6. Coolness Factor – 5/5. Dystopian fiction is one of my favorites. There is something about hopelessness that really grabs me. I guess it’s because I’m so hopeful every day I wake up and see the sun come up. I’m never pessimistic. I’m never in survival mode. I’m never wondering, where is a safe place for my kid. I’m never wondering where can I get food, water, gas, warmth, etc. This book put me in another world, one that I have no familiarity with – and that really felt good in the most twisted way. I couldn’t read many of these books in a row, but this one was perfect for me.
7. Amazon Reviews – 4 out of 5 Stars, 4,262 reviewers! There is something Oh So Horribly Wrong when this book doesn’t rate higher than that POS book I just read, “Sphere” by Michael Crichton. More evidence that the readers at Amazon don’t know a damn thing. The collective IQ of that bunch must be in the high 80’s. Max.
8. Reviewers – This book is a Pulitzer Prize winner. It’s a masterpiece. Thankfully a bunch of critics said the same. Who could argue with this? I’ll have to throw in a couple negative reviews from the Amazon peanut-gallery just for fun at the bottom of this.
9. Feature Film – I haven’t seen the movie yet. I think the book is more than enough for me, and the movie would likely take some of the brilliance away from the story for me.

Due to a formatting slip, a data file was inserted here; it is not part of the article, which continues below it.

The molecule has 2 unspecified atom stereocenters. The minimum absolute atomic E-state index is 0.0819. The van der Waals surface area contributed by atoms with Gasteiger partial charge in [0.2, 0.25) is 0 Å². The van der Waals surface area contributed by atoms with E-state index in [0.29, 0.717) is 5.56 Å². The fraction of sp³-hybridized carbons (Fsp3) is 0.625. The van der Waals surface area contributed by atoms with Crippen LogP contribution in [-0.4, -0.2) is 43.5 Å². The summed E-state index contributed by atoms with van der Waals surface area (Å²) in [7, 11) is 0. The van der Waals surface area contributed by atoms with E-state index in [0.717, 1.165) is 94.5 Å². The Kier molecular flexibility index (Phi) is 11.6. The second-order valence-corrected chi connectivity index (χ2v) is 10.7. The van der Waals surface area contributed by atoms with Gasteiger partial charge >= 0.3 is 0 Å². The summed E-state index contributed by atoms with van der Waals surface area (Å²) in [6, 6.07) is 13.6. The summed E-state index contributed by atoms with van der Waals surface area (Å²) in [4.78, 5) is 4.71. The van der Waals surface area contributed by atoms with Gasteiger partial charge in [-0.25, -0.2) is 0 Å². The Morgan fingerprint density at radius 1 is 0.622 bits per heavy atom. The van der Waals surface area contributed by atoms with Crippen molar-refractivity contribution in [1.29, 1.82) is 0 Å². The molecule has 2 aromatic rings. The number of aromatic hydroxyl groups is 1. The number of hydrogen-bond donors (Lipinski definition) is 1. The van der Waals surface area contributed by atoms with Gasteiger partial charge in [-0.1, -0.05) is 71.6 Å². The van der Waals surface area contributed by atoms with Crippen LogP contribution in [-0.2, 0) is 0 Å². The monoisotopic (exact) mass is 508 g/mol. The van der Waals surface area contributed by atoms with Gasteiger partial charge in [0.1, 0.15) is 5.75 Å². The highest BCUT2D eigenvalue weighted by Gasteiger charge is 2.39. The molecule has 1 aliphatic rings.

10. Similar Writers – If you liked Cormac McCarthy, I’m sorry, I don’t have even one suggestion for another writer you may enjoy reading. He is pretty much a standalone anomaly without peers.
PULITZER PRIZE WINNER
National Book Critics Circle Award Finalist
A New York Times Notable Book
One of the Best Books of the Year
The Boston Globe, The Christian Science Monitor, The Denver Post, The Kansas City Star, Los Angeles Times, New York, People, Rocky Mountain News, Time, The Village Voice, The Washington Post
Negative Reviews from Amazon–
Depressing and sad. 1 out of 5 stars. Lack of the usual form of dialogue made this book very confusing. I had to re-read some passages of dialogue to get the proper character sequence. I liked the story, characters and events, but if you’re looking for a basic book to kick back and enjoy, this one is not it. I cannot remember reading a more depressing book. And I found myself furious with the author in the end. How could he do that? The way it ended was not realistic with parka man conveniently finding the survivor. Sorry, but I just couldn’t recommend it.